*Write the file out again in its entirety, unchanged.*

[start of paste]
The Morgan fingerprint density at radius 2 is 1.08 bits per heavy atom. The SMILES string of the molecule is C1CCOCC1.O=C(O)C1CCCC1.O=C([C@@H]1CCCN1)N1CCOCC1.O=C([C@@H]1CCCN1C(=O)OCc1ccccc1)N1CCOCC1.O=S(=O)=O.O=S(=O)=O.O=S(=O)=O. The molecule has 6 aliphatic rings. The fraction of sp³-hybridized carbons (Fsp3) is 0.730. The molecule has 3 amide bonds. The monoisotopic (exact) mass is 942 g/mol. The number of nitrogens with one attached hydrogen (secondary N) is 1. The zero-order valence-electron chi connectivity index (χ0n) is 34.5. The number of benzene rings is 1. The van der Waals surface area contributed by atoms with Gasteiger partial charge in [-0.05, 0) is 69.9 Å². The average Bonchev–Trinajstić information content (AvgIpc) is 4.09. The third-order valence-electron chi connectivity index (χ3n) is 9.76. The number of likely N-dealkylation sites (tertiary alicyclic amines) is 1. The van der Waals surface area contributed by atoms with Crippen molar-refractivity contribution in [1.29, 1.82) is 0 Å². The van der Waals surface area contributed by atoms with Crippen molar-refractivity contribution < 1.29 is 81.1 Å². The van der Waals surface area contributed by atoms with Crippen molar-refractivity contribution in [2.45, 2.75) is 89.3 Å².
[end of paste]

The Morgan fingerprint density at radius 2 is 1.08 bits per heavy atom. The SMILES string of the molecule is C1CCOCC1.O=C(O)C1CCCC1.O=C([C@@H]1CCCN1)N1CCOCC1.O=C([C@@H]1CCCN1C(=O)OCc1ccccc1)N1CCOCC1.O=S(=O)=O.O=S(=O)=O.O=S(=O)=O. The molecule has 6 aliphatic rings. The fraction of sp³-hybridized carbons (Fsp3) is 0.730. The molecule has 3 amide bonds. The monoisotopic (exact) mass is 942 g/mol. The number of nitrogens with one attached hydrogen (secondary N) is 1. The zero-order valence-electron chi connectivity index (χ0n) is 34.5. The number of benzene rings is 1. The van der Waals surface area contributed by atoms with Gasteiger partial charge in [-0.05, 0) is 69.9 Å². The average Bonchev–Trinajstić information content (AvgIpc) is 4.09. The third-order valence-electron chi connectivity index (χ3n) is 9.76. The number of likely N-dealkylation sites (tertiary alicyclic amines) is 1. The van der Waals surface area contributed by atoms with Crippen molar-refractivity contribution in [1.29, 1.82) is 0 Å². The van der Waals surface area contributed by atoms with Crippen molar-refractivity contribution < 1.29 is 81.1 Å². The van der Waals surface area contributed by atoms with Crippen molar-refractivity contribution in [2.45, 2.75) is 89.3 Å².